My running journey began at Naas parkrun three years ago after my son-in-law signed me up.
At 52 years of age I had never run before and initially I struggled around every corner. But everyone was so brilliant at encouraging me that I continued to come and continued to improve. I began entering races and really enjoyed them too. Watching my times improve was fun, and when I looked in the mirror my only competition was staring back at me.
Just as important for me was the social aspect and this has proved to be life-changing. Naas parkrun quickly became a family, I made friends and I looked forward to every Saturday morning. I never felt inferior even though I didn’t consider myself an athlete. I am an anxious person and quickly discovered that exercise helped to treat my personal issues.
It hasn’t all been plain sailing either. I’ve had injuries too, but volunteering at parkrun is a fantastic way to stay involved and keep in touch with the parkrun community.
Over time I progressed to half marathons and doing extra training in the gym. Then when an opportunity came up to tell my story to be in with a chance of being sponsored by a major shoe store to run a marathon, I jumped at the chance. To my fear and delight I won the competition, and I will be running the Dublin Marathon later this year.
There are six of us from all walks of life, and I am the oldest but that’s not an issue. Age is just a number. The challenge of running 42.2k is very exciting, especially when I think back to three years ago when I struggled around Naas parkrun for the first time.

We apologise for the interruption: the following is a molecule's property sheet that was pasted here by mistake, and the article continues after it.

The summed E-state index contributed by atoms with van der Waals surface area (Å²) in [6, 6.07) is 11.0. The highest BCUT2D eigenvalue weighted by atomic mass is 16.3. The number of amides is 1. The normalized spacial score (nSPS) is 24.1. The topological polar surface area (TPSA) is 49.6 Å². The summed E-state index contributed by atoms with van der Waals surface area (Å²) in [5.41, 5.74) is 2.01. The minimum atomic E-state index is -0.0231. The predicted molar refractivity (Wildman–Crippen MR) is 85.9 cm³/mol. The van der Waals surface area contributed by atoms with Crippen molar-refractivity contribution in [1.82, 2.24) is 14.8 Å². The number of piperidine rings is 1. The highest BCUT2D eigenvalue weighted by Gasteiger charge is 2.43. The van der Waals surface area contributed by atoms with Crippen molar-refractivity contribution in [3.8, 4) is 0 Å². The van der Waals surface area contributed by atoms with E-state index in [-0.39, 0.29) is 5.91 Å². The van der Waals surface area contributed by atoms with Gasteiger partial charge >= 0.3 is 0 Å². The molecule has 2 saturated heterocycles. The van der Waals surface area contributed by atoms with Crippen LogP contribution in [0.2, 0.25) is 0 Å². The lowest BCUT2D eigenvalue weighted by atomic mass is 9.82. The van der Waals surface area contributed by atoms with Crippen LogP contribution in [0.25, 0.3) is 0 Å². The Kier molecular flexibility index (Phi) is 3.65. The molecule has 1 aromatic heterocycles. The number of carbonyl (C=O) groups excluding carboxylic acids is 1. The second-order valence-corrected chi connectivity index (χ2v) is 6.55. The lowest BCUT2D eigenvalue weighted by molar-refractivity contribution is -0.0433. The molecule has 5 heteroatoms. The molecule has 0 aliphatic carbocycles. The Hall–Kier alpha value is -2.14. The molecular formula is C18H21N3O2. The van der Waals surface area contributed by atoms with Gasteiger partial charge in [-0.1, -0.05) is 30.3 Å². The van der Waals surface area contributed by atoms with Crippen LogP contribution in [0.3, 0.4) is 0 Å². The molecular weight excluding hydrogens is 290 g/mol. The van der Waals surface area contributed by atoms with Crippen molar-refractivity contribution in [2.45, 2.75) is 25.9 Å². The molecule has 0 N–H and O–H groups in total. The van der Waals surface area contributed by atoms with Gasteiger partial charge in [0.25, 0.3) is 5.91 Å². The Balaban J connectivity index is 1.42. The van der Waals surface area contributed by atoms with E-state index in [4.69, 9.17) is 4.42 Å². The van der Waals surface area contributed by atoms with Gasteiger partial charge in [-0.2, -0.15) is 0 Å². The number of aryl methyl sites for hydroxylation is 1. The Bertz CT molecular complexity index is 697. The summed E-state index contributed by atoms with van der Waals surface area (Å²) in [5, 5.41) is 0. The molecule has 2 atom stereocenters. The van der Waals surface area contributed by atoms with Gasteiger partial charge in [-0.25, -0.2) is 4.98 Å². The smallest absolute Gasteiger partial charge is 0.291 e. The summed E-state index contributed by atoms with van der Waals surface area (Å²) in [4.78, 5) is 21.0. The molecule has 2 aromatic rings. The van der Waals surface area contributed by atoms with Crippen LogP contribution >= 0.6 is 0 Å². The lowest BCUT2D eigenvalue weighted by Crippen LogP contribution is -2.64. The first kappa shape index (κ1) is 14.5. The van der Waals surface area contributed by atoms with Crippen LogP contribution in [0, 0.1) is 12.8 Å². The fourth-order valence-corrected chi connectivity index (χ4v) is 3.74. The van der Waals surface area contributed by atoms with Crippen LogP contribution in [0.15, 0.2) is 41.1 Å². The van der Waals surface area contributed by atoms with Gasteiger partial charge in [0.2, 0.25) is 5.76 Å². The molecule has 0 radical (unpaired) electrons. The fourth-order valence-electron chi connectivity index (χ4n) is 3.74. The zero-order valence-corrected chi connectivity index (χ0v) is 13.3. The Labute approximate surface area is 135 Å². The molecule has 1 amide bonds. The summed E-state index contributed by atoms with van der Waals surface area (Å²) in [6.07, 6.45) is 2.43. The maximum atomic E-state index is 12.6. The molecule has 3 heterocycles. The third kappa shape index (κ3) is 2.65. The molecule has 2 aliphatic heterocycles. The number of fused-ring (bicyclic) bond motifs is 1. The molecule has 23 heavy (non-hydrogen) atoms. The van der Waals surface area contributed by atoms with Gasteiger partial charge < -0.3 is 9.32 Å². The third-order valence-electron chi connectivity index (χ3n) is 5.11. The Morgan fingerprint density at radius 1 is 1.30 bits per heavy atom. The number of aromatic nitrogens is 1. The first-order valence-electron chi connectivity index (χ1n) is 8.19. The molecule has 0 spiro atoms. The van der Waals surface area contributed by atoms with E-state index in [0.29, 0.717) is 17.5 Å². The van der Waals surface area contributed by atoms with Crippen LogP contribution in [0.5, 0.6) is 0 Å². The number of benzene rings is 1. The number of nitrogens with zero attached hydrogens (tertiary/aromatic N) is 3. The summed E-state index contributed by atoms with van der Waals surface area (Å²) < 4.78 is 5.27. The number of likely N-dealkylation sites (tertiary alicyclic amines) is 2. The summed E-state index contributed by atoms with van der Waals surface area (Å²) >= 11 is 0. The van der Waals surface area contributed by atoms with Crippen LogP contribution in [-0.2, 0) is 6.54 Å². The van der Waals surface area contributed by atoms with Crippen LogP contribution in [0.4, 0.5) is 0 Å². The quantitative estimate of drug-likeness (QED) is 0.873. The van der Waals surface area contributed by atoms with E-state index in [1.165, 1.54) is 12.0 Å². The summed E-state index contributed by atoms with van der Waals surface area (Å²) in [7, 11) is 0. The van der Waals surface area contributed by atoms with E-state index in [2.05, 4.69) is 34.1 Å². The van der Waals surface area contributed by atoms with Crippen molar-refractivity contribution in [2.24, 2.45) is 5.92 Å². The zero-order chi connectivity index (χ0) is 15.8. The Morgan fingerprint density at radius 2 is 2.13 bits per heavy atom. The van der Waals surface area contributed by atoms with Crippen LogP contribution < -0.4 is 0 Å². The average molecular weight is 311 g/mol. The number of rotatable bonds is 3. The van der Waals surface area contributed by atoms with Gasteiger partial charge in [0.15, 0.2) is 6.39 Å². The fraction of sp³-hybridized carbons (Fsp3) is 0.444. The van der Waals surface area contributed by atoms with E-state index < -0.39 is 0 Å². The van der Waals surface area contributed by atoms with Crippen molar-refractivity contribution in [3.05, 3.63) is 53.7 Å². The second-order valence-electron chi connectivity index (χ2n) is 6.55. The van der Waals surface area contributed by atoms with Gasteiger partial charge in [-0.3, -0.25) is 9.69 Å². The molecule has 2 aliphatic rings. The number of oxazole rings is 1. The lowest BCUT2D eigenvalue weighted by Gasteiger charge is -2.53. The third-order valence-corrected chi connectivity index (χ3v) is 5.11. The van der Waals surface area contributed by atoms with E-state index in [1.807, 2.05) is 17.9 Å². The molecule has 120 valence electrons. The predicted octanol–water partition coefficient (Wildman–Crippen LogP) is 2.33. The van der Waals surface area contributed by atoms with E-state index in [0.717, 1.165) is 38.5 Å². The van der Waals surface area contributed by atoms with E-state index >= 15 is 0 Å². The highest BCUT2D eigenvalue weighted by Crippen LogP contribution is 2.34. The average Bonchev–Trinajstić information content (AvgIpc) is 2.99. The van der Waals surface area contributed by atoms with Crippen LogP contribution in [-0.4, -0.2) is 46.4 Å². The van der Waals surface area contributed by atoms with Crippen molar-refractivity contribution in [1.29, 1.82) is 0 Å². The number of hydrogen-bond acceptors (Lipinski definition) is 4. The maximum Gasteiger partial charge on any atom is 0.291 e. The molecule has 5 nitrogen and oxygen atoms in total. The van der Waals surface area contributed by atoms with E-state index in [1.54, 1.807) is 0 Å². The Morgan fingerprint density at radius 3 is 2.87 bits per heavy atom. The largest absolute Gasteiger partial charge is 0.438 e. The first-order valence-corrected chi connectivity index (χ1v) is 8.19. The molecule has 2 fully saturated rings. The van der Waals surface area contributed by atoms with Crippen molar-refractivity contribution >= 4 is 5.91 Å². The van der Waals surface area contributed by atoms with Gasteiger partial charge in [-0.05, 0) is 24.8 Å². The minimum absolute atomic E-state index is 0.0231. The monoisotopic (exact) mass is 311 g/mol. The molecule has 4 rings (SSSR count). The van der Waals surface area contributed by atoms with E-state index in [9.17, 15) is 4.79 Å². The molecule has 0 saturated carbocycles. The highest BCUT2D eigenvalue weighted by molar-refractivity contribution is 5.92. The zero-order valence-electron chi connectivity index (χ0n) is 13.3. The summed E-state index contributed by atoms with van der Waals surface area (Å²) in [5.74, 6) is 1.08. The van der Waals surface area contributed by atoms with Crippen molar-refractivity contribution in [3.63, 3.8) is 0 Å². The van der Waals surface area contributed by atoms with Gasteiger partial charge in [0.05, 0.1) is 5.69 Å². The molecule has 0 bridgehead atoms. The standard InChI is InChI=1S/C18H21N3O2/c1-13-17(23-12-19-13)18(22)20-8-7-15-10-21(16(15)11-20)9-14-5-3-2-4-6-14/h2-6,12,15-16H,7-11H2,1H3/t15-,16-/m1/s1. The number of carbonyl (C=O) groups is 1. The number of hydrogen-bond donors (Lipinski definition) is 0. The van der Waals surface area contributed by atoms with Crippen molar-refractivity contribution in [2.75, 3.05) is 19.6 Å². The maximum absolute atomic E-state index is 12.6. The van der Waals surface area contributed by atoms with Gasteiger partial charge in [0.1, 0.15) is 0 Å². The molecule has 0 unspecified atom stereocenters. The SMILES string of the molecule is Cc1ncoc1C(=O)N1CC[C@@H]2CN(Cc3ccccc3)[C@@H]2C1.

To anyone reading this who is nervous about taking part in parkrun for the first time, I’d like to reassure you that you will receive a warm welcome. Moving your body is great, meeting new people is great, and it’s never too late to start.
I show with pride that running and keeping active is good for everyone’s health and wellbeing, and with the support from my friends and family and Naas parkrun I hope to cross the marathon finish line safely.
parkrun has changed my life for the better. I will be eternally grateful to the people at Naas parkrun for helping me improve my emotional wellbeing – life doesn’t change, but I feel stronger and more prepared to deal with whatever life throws at me.
My son Daniel was born with a condition called Sotos syndrome which is a rare genetic disorder. It causes Daniel to have overgrowth severe intellectual disability, visual impairment, and sensory processing disorder, severe epilepsy, feeding difficulties and challenging behaviour. Daniel is also incontinent and nonverbal. The early years were very tough coming to terms…
We’ve been so busy running that we’ve barely noticed the shops filling with twinkling lights and festive cheer – all trying to remind us that it’s only five weeks until The Big Day! Or, in parkrunners’ terms, five weeks until we don Santa hats for our Christmas parkrun and generally feel great for getting out…